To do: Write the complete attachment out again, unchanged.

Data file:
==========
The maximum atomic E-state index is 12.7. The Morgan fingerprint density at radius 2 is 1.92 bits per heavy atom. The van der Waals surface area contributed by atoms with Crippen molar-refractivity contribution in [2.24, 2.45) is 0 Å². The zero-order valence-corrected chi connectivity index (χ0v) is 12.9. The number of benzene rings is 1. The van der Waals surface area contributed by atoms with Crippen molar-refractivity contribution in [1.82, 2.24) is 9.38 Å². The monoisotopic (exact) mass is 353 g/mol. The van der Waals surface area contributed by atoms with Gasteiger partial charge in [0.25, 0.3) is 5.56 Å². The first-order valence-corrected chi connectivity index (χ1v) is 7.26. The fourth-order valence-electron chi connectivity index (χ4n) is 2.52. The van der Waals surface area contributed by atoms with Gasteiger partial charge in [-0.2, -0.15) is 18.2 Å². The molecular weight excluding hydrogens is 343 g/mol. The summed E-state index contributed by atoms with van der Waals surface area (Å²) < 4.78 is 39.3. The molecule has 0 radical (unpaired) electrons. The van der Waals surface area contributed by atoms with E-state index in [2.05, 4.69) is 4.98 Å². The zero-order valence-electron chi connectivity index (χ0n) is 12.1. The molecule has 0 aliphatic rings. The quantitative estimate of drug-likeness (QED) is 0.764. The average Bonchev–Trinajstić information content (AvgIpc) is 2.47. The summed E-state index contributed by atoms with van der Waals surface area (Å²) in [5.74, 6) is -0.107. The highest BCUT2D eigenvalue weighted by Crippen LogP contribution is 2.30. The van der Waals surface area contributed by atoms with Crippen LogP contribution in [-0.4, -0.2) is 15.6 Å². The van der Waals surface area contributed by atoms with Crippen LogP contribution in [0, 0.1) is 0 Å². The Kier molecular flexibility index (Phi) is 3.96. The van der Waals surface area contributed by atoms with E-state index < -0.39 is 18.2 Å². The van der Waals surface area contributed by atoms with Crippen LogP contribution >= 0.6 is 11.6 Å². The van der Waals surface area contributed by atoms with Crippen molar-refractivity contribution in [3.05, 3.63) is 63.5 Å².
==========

The maximum atomic E-state index is 12.7. The Morgan fingerprint density at radius 2 is 1.92 bits per heavy atom. The van der Waals surface area contributed by atoms with Crippen molar-refractivity contribution in [2.24, 2.45) is 0 Å². The zero-order valence-corrected chi connectivity index (χ0v) is 12.9. The number of benzene rings is 1. The van der Waals surface area contributed by atoms with Crippen molar-refractivity contribution in [1.82, 2.24) is 9.38 Å². The monoisotopic (exact) mass is 353 g/mol. The van der Waals surface area contributed by atoms with Gasteiger partial charge in [0.25, 0.3) is 5.56 Å². The first-order valence-corrected chi connectivity index (χ1v) is 7.26. The fourth-order valence-electron chi connectivity index (χ4n) is 2.52. The van der Waals surface area contributed by atoms with Gasteiger partial charge in [-0.2, -0.15) is 18.2 Å². The molecular weight excluding hydrogens is 343 g/mol. The summed E-state index contributed by atoms with van der Waals surface area (Å²) < 4.78 is 39.3. The molecule has 0 radical (unpaired) electrons. The van der Waals surface area contributed by atoms with E-state index in [2.05, 4.69) is 4.98 Å². The zero-order valence-electron chi connectivity index (χ0n) is 12.1. The molecule has 0 aliphatic rings. The quantitative estimate of drug-likeness (QED) is 0.764. The average Bonchev–Trinajstić information content (AvgIpc) is 2.47. The summed E-state index contributed by atoms with van der Waals surface area (Å²) in [5.74, 6) is -0.107. The highest BCUT2D eigenvalue weighted by Crippen LogP contribution is 2.30. The van der Waals surface area contributed by atoms with Crippen LogP contribution in [-0.4, -0.2) is 15.6 Å². The van der Waals surface area contributed by atoms with Crippen LogP contribution in [0, 0.1) is 0 Å². The Kier molecular flexibility index (Phi) is 3.96. The van der Waals surface area contributed by atoms with E-state index < -0.39 is 18.2 Å². The van der Waals surface area contributed by atoms with Crippen LogP contribution >= 0.6 is 11.6 Å². The van der Waals surface area contributed by atoms with Crippen molar-refractivity contribution in [3.05, 3.63) is 63.5 Å².